Air pollution, noise pollution, CO2 emissions, absence of green corners… There was a time when the cities developed without taking into account these variables that accentuate the discomfort of the citizens. Cities are now designed to improve the lives of their inhabitants, promote sustainability and making the best use of Natural Resources. How? Leaving more space for parks and green areas, minimizing the energy consumption of buildings or improving the use of means of transport that reduce emissions of harmful gases into the atmosphere. Here you can see some of the cities that most respect the environment and contribute to the conservation of the environment.
- Copenhagen, Denmark
The Danish capital is often the first on the world’s most sustainable urban lists. For example, in Copenhagen, the infrastructure network for cyclists is so powerful that more than half of its inhabitants travel by bicycle. So much so that the number of velocipedes has already surpassed that of cars. Besides, the city has more than 2,200 green hectares of public access, and the port’s water is so clean and pristine that one can bathe in it as if it were any beach. A few years ago, local authorities decided to take another step and proposed becoming the first carbon-free city in 2025.
- Amsterdam, Netherlands
Beyond its famous coffee shops, Amsterdam is known for its canals, but also for its bicycles, which outnumber the inhabitants of what is the capital with the most bikes in the world. Now, in addition, a powerful plan has been put in place to conserve and promote urban gardens, which includes, among other measures, installing 50,000 square meters of green roofs, increasing the number of Nature-Friendly Buildings (to make it easier for birds to nest in them) or improving rainwater collection systems for reuse.
- Stockholm, Sweden
Clean and orderly, Stockholm is known to have one of the best public transport systems, not only in Europe but throughout the world. For a few years now, the Swedish capital has made a new and ambitious commitment which, according to the latest measures it is already taking, is on track to achieve: becoming the first fully fossil-fuel-free city by 2050.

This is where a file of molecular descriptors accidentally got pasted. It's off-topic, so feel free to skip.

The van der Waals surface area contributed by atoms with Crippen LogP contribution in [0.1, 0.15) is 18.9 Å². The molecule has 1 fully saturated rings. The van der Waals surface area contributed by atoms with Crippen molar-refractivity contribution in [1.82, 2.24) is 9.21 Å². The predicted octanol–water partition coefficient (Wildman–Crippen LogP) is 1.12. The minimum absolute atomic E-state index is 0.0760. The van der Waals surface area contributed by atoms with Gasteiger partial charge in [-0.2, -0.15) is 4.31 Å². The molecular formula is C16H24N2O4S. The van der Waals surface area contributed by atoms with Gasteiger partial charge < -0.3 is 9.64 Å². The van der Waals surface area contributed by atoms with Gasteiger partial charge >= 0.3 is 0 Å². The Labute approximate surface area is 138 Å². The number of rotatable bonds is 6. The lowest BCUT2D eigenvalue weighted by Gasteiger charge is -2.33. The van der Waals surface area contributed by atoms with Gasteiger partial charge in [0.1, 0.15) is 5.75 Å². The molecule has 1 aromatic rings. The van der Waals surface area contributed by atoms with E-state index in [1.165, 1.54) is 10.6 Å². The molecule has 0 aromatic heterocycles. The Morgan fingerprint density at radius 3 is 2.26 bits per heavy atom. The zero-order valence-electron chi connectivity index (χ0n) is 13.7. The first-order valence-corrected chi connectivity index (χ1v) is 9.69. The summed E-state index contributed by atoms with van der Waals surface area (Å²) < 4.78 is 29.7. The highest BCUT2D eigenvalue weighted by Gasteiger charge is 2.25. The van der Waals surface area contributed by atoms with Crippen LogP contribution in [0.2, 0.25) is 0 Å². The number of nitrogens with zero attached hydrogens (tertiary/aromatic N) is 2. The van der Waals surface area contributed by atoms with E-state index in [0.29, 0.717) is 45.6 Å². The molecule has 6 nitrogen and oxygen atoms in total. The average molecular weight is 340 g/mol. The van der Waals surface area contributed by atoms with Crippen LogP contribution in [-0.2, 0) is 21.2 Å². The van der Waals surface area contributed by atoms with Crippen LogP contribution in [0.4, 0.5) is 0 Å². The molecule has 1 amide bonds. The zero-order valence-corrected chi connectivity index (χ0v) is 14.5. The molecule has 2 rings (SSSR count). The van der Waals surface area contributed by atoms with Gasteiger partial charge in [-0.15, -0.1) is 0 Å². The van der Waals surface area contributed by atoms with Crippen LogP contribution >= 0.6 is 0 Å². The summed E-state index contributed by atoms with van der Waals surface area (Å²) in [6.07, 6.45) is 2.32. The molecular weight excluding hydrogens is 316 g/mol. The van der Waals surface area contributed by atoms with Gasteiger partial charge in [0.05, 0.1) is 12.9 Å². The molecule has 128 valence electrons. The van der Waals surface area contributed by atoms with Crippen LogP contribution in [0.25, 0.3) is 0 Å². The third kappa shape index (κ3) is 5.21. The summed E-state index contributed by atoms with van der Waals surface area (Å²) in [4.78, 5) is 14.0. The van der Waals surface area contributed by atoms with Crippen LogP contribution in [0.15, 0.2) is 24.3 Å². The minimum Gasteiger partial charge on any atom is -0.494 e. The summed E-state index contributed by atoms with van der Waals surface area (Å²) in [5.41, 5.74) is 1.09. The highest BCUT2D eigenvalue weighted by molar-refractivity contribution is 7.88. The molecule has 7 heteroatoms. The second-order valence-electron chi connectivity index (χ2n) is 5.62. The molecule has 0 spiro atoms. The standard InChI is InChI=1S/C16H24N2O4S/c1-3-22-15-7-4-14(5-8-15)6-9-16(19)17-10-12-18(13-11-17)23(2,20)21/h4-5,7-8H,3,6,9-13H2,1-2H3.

- Berlin, Germany
Lively, avant-garde and green: this is the German capital. Berlin is full of Parks and Gardens (about 2,500 in the urban area), more than any other European city. Since 1990, it has reduced its CO2 emissions by one third and is now committed to cutting them by 85% by 2050. In addition, many of its buildings use grey water to water the green roofs and encourage the circular economy, paying 0.25 euros for each plastic bottle that is recycled.
- San Francisco (California)
In a state surrounded by ocean, parks, and forests, San Francisco takes time to rise as one of the greenest cities of the United States, and also as an example to follow in terms of environmental policies. In fact, the city of Golden Gate has been leading water conservation plans for years, something almost essential in a place where long periods of drought abound. The reuse of rainwater or the use of grey water for various tasks is some of the most common practices. Now, precisely to reduce water consumption, the city is in a single phase of innovation.
- Portland (Oregon)
Portland residents, as well as coffee lovers, are also Guardians of the environment. In recent decades, more than 37,000 hectares of green spaces and nearly 120 kilometers of trails have made the city one of the greenest in North America. Thanks to the Sustainable City Government program, the city has managed to reduce its dependence on fossil fuels significantly and, since 2006, has reduced its greenhouse gas emissions by 46 percent.
- Vancouver (Canada)
The home town of the Greenpeace environmental organization, Vancouver has had a mentality geared towards protecting the environment for decades. Will it be the stunning coastal mountains that surround it or the Pacific Ocean that bathes it? Whatever it is, the Canadian city breathes clean and clean air through the use of hydraulic energy and other sources of sustainable origin. The city that has become the least CO2-emitting City on the American continent has 200 green spaces, in addition to the impressive Stanley Park, which, with 400 hectares, is the third largest urban park in North America. With the new Action Plan the greenest City, the city intends to stay at the head of urban sustainability.
- Helsinki (Finland)
At this point, we already know that the Scandinavian countries are pioneers in cleanliness and public order. As is the case in Amsterdam and Copenhagen, cycling and public transport are the two preferred alternatives to travel around the Finnish capital. Moreover, we cannot forget that its inhabitants are addicted to nature so that they care for and respect the environment as in any other country.
- Reykjavik (Iceland)
In addition to spearheading the list of safest cities, the capital of northernmost in the world with an extensive network of buses and hydrogen, the hot water, heating and electricity come entirely from geothermal sources and renewable energy electrical from the numerous natural sources of the territory Icelandic. The capital has also set out to stop using all types of fossil fuel by 2050, a goal they have almost already achieved: only 0.1% of the electricity they use in Iceland comes from fossil fuels, as they make the most of the island’s geothermal activity to generate energy.
- Cape Town, South Africa)
For a few years, Cape Town has been developing significant energy changes that have placed it at the head of African cities that are more and better for the environment. Surrounded by the Atlantic coast, and full of natural reserves, the city of South Africa has developed an efficient transport system, has built paths, urban bike, has driven supports local farmers and has begun to use the energy generated in the that is the first wind farm in the country.